- Variational inertia scaling for tetrahedral finite elements with Allman rotations
- Variational inertia scaling for composite tetrahedral finite elements
- Variational strain scaling for composite tetrahedral finite elements with Allman rotations
- Reduction of the numerical dispersion and reflection transmission error
The purpose of the proposed research project is the development of variational methods for selective scaling of inertia and strain for explicit dynamic finite element analysis to develop efficient and accurate tetrahedral finite elements for non-linear dynamics and wave propagation.
Tetrahedal vs. hexahedral finite elements
For complex geometries, tetrahedral finite elements are often indispensable in finite element meshes. Although the model of a tool wrench was greatly simplified in Figure 1, it can only be automatically meshed with tetrahedral finite elements. However, existing tetrahedral finite elements are limited in their performance due to the following issues: Locking, high CPU cost, high numerical dispersion and large reflection-transmission errors in heterogeneous media. So far, the universal accurate high-performance tetrahedral does not exist. The simplified model of the tool wrench shows that for a given element edge length, six times more degrees of freedom are required for the tetrahedral mesh than for the hexaheral one, resulting in a higher calculation effort. The effort is additionally increased by the critical time step, which is smaller by a factor of 1.7 for the tetrahedral finite element mesh. Despite the higher computational effort, the displacement solution for the tetrahedral elements is clearly too conservative due to artificial stiffening effects.
The focus of this research project is to reduce locking effects and CPU cost, since these problems are particularily important in non-linear structural dynamics. The variationally selective inertia and strain scaling is investigated and transferred to common tetrahedron finite elements.
Preliminary work has shown that a significant increase of the critical time step can be achieved by variational inertia scaling. Variationally scaled mass matrices as well as reciprocal mass matrices have been proposed. Whereas the variationally scaled mass matrices are not diagonal and therefore require the solution of a linear system of equations in each time step, the reciprocal mass matrices allow a trivial solution. Each time step is therefore similar expensive as for the usually used diagonal mass matrix. Additionally, the time step can be increased by a factor of approximately 2.
Applying the idea of inertia scaling to numerically expensive but accurate element formulations such as elements with Allman rotations and composite elements leads to accurate and efficient tetrahedral elements that perform similarly well than hexahedral finite elements.
The figure below shows the analysis of a cantilever beam under an abruptly applied constant force F. The application of inertia scaling to the four-noded tetrahedral finite element with Allman rotations allows a reduction of the calculation effort by 53%. In the result for the deflection, no difference to the solution with consistent or diagonal mass matrix can be determined.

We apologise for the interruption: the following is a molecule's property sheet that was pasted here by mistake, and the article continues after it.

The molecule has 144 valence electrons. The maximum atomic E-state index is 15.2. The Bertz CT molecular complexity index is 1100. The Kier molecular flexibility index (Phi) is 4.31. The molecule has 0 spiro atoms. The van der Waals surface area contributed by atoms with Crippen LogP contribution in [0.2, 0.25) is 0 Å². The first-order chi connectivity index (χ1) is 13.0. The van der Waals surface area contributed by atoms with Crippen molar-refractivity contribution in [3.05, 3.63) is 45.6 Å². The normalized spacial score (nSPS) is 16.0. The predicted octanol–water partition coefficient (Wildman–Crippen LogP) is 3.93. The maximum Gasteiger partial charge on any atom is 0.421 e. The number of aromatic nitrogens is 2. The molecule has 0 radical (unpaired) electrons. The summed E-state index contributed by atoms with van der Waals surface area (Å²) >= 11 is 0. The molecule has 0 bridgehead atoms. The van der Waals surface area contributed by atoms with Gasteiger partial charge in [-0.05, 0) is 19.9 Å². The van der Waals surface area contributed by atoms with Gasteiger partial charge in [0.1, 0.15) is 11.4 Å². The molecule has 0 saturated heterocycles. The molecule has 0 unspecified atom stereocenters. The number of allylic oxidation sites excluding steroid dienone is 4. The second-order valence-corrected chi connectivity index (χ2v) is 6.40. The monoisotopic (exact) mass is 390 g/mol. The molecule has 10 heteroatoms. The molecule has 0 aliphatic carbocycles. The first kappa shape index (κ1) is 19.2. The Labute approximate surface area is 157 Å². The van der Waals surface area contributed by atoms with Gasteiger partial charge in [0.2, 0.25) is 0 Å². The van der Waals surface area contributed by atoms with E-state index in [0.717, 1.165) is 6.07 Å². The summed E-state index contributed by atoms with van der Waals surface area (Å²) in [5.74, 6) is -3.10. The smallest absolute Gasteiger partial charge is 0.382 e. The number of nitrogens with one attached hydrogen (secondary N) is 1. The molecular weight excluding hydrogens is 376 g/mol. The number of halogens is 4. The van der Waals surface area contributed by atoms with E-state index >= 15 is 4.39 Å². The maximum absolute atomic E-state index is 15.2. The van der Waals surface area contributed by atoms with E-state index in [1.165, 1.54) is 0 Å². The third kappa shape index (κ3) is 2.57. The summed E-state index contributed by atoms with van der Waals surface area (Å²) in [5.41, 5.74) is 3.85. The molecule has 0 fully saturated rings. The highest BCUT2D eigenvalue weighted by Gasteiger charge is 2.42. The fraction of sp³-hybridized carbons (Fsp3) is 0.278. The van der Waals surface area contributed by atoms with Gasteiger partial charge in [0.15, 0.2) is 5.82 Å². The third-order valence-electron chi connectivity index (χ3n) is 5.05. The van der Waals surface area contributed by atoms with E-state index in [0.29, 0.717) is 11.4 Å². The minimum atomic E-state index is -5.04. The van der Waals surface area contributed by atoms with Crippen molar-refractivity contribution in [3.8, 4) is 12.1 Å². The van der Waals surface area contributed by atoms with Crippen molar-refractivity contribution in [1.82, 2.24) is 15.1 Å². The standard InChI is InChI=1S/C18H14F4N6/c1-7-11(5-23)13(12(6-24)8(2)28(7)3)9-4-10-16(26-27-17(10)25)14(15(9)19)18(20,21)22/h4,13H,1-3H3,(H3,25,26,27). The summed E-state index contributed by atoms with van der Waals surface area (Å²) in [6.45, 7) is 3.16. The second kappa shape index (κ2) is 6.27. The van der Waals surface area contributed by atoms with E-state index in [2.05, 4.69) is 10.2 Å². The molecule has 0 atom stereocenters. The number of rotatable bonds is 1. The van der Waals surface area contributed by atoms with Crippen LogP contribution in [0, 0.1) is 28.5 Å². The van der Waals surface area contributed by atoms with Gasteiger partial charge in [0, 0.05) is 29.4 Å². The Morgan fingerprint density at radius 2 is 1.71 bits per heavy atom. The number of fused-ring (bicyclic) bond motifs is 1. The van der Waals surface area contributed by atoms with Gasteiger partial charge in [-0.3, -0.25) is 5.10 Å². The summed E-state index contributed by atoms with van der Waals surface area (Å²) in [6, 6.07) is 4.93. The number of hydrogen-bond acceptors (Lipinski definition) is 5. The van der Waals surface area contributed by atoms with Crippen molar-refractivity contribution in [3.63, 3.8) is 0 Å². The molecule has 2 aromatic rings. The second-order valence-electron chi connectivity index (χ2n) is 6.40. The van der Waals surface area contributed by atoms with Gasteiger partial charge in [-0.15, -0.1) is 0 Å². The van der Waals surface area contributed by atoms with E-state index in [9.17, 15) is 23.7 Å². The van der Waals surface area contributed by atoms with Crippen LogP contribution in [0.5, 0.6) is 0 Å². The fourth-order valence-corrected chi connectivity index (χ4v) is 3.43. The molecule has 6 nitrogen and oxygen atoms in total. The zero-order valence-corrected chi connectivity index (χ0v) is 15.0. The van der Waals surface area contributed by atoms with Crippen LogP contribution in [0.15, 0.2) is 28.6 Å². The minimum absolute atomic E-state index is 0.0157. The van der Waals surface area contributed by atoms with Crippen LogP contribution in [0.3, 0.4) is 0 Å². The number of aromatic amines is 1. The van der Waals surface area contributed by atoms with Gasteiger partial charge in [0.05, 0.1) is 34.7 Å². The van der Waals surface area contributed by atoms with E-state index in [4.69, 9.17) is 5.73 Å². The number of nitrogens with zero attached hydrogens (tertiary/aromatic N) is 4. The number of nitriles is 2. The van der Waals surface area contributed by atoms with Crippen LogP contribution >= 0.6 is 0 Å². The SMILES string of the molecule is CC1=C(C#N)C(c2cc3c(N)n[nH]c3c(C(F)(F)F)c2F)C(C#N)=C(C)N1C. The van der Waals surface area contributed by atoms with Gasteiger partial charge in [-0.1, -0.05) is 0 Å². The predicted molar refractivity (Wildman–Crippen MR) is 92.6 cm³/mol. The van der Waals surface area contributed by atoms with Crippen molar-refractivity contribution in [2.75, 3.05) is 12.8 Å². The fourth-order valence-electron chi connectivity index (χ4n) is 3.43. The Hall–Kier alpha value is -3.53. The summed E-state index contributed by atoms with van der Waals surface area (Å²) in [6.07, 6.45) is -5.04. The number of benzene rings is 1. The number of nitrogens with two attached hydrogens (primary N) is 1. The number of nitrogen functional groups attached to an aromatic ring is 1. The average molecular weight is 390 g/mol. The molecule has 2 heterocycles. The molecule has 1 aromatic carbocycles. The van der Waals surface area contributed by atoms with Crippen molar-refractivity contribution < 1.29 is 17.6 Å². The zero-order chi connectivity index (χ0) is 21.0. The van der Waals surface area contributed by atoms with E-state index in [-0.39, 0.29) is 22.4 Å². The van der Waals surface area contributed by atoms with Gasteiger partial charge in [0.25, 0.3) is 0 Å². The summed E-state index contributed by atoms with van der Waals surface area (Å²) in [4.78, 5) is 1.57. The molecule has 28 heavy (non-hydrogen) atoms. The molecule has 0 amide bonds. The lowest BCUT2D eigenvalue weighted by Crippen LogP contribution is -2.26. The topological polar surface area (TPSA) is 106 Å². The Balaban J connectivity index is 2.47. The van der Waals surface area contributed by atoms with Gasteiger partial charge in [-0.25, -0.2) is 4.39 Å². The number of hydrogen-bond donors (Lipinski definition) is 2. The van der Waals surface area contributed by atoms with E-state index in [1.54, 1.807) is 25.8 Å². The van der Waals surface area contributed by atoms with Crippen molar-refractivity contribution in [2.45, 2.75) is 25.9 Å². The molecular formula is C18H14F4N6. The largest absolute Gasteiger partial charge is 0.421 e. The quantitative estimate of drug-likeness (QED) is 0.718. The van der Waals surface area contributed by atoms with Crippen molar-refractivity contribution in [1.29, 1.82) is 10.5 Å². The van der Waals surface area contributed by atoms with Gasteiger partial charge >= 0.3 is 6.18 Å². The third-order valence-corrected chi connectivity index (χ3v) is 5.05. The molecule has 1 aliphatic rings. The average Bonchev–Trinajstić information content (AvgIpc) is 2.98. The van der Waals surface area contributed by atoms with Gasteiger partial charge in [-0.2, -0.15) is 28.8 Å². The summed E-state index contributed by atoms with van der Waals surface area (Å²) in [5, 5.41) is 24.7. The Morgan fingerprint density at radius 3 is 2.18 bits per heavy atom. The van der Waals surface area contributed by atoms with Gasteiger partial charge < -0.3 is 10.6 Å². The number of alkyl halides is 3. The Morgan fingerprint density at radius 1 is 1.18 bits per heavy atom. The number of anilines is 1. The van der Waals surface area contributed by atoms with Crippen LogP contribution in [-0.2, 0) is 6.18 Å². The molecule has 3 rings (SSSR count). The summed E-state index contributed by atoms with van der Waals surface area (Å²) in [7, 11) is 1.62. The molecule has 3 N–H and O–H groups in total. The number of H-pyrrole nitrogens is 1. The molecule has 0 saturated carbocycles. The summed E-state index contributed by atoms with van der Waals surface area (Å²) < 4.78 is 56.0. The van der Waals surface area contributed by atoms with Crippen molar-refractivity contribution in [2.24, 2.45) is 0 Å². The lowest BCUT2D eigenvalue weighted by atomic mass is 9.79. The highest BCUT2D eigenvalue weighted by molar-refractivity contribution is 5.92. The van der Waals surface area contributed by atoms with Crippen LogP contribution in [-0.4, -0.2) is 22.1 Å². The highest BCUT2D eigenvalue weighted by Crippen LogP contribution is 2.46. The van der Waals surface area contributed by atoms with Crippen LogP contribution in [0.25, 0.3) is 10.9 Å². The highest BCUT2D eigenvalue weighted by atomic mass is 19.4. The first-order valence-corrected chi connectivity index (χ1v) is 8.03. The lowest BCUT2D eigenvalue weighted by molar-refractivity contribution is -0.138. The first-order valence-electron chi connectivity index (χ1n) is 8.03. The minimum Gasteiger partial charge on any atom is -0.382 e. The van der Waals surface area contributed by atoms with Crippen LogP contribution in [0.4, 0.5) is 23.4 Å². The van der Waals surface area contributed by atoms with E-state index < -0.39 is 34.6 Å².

For elements that are efficient (or whose efficiency has been improved by inertial scaling) but show artificial locking effects, variationally consistent strain scaling can be applied. As an example, an optimized dispersion behavior for tetrahedral elements of higher order can be achieved by specific adjustment of the strain scaling for wave propagation problems.
In preliminary studies it was observed that even though very good results were achieved for homogeneous materials with the variationally scaled reciprocal mass, only unsatisfactory results were achieved for heterogeneous materials. An improved construction of the biorthogonal ansatz spaces of the multi-field formulation has led to significantly improved convergence properties, see figure below. The analysis of the reflection transmission error confirms this result.
Templates based on variationally parameterized principles
Variational inertia scaling and strain scaling can be developed as templates based on variationally parameterized principles. The idea of mass and stiffness templates was proposed in 1994 by Prof. Carlos Felippa from Colorado University in Boulder. The templates based on variationally parameterized principles allow a general construction of parameterized mixed variational principles. By selecting appropriate free parameters and ansatz spaces for the independent variables, families of new finite elements with improved properties are proposed.
Methods for selective scaling of strain and inertia for explicit dynamics with tetrahedral finite elements
German Research Foundation (DFG), Research Grant TK 63/1-1, GEPRIS project number 326748051